Are you interested in applying for any of our Programs? Find out if you are eligible here.

Lisa Thomas – Grenada

My experience was a great one. I enjoyed my trip to the U.S. The people I met while on this program were really nice. They did their best to show me what their country is like, making sure I had a taste of everything their culture had to offer. I made a lot of friends with whom I shared my culture and they loved it.

My trip back home was long and tiring but was also full of excitement because I got a chance to see a few other states I did not see upon my arrival in the U.S. This is an opportunity I would encourage young people to capitalize on.

This program was shared with us by Jobseekers International Placement Agency. The service I received before and during the program will always be remembered. The process was effortless with them, for what was simply just an awesome summer. I have to say thumbs up to Jobseekers. It was indeed an experience of a lifetime!

 

Are you interested in applying for any of our Programs? Find out if you are eligible here.

Chantal Barrett – Jamaica

I am an intern at the Parker Hotel in Palm Springs California. I was able to embark on this journey through JobSeekers International Placement Agency. So far I can say the decision to spend a year of my life in a new cultural environment and get to meet different personalities from around the globe is one of the best ones I’ve made in my young adult life. I have the opportunity to work with an amazingly talented Executive Pastry Chef who has already taught me so much and has assured me that over the remaining 10 months of my internship with her there is an endless abundance of knowledge she intends to pass on.

I would encourage anyone to take this step, be aware of what you intend to do with your life, make a plan as to how this opportunity can benefit your future plans/goals, then make the best of meeting all the new and interesting people you are bound to come across, and make life-lasting memories with. That said, it has so far been an eventful adventure being a part of this program, and I am eager to see what I discover in my remaining time here.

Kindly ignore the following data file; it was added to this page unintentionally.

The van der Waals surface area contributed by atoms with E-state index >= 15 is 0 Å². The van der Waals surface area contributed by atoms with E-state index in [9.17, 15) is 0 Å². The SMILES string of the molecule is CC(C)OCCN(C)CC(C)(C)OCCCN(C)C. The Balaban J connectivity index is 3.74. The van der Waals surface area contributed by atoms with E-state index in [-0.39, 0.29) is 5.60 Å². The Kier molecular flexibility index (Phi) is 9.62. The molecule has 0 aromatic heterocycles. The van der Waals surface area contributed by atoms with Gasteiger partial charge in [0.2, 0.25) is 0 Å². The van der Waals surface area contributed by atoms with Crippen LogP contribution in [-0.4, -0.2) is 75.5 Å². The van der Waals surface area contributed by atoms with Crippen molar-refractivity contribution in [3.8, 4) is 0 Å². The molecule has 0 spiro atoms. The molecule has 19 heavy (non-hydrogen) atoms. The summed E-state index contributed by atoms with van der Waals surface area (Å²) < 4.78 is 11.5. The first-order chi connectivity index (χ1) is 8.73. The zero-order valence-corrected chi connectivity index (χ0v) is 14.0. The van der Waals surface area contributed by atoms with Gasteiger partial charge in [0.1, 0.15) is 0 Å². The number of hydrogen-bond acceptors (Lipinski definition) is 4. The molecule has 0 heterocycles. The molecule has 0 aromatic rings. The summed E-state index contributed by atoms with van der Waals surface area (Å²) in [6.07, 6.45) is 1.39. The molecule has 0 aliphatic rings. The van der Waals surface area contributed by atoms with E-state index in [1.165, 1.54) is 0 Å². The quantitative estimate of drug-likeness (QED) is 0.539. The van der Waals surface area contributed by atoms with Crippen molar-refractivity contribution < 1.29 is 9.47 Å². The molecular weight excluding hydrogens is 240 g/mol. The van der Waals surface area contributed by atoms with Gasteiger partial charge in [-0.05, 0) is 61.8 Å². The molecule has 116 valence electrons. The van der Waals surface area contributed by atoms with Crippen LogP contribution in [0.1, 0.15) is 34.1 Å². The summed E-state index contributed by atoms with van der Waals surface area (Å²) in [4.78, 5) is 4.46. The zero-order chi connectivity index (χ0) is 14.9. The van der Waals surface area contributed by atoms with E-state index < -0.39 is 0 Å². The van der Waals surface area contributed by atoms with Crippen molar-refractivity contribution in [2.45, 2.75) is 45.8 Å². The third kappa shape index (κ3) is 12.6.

Thank you JobSeekers International.

 

Are you interested in applying for any of our Programs? Find out if you are eligible here.

Shenai Millan – Jamaica

My summer experience was awesome. I was placed at the Tan-Tar-A Estates where I worked with the friendliest set of people I have ever met! On my first day in Missouri, the HR manager came by the dorms to take my roommate and me to the resort for orientation. She was very friendly and was always ready to offer assistance whenever needed.

Housekeeping is no easy task but my manager made it fun and at the end of each day I never left work feeling unappreciated. Through interaction, I learned more about the American culture and taught them about my Jamaican culture. We were later joined by 8 Chinese girls. We all got acquainted instantly. I learned how to say hello and goodbye in Chinese and was also informed about Chinese laws.

On my final day at Tan-Tar-A Estates, we celebrated International Housekeeping Day. There was a potluck and everyone was told to take a dish. There was a variety of dishes which included a Jamaican dish (from yours truly), Chinese dishes, American dishes and Mexican dishes. All in all, I truly felt like a part of a family and hope to return.